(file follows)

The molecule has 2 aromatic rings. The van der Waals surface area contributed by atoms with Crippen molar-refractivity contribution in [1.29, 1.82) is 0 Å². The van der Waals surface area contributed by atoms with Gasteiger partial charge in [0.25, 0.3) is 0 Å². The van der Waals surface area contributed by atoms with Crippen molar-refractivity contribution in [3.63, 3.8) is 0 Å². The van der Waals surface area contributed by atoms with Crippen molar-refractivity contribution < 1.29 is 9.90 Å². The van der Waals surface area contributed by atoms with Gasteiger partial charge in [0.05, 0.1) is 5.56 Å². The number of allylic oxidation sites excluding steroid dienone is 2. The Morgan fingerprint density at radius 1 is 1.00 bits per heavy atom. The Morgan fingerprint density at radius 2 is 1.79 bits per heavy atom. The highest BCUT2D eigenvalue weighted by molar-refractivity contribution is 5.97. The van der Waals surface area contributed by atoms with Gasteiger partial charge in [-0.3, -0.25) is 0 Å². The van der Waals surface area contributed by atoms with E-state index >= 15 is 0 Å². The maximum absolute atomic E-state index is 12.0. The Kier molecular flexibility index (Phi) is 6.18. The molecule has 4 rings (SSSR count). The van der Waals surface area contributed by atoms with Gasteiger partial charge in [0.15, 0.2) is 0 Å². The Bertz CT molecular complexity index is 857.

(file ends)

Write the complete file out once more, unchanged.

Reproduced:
The molecule has 2 aromatic rings. The van der Waals surface area contributed by atoms with Crippen molar-refractivity contribution in [1.29, 1.82) is 0 Å². The van der Waals surface area contributed by atoms with Gasteiger partial charge in [0.25, 0.3) is 0 Å². The van der Waals surface area contributed by atoms with Crippen molar-refractivity contribution in [3.63, 3.8) is 0 Å². The van der Waals surface area contributed by atoms with Crippen molar-refractivity contribution < 1.29 is 9.90 Å². The van der Waals surface area contributed by atoms with Gasteiger partial charge in [0.05, 0.1) is 5.56 Å². The number of allylic oxidation sites excluding steroid dienone is 2. The Morgan fingerprint density at radius 1 is 1.00 bits per heavy atom. The Morgan fingerprint density at radius 2 is 1.79 bits per heavy atom. The highest BCUT2D eigenvalue weighted by molar-refractivity contribution is 5.97. The van der Waals surface area contributed by atoms with Gasteiger partial charge in [-0.3, -0.25) is 0 Å². The van der Waals surface area contributed by atoms with E-state index >= 15 is 0 Å². The maximum absolute atomic E-state index is 12.0. The Kier molecular flexibility index (Phi) is 6.18. The molecule has 4 rings (SSSR count). The van der Waals surface area contributed by atoms with Gasteiger partial charge in [0.15, 0.2) is 0 Å². The Bertz CT molecular complexity index is 857.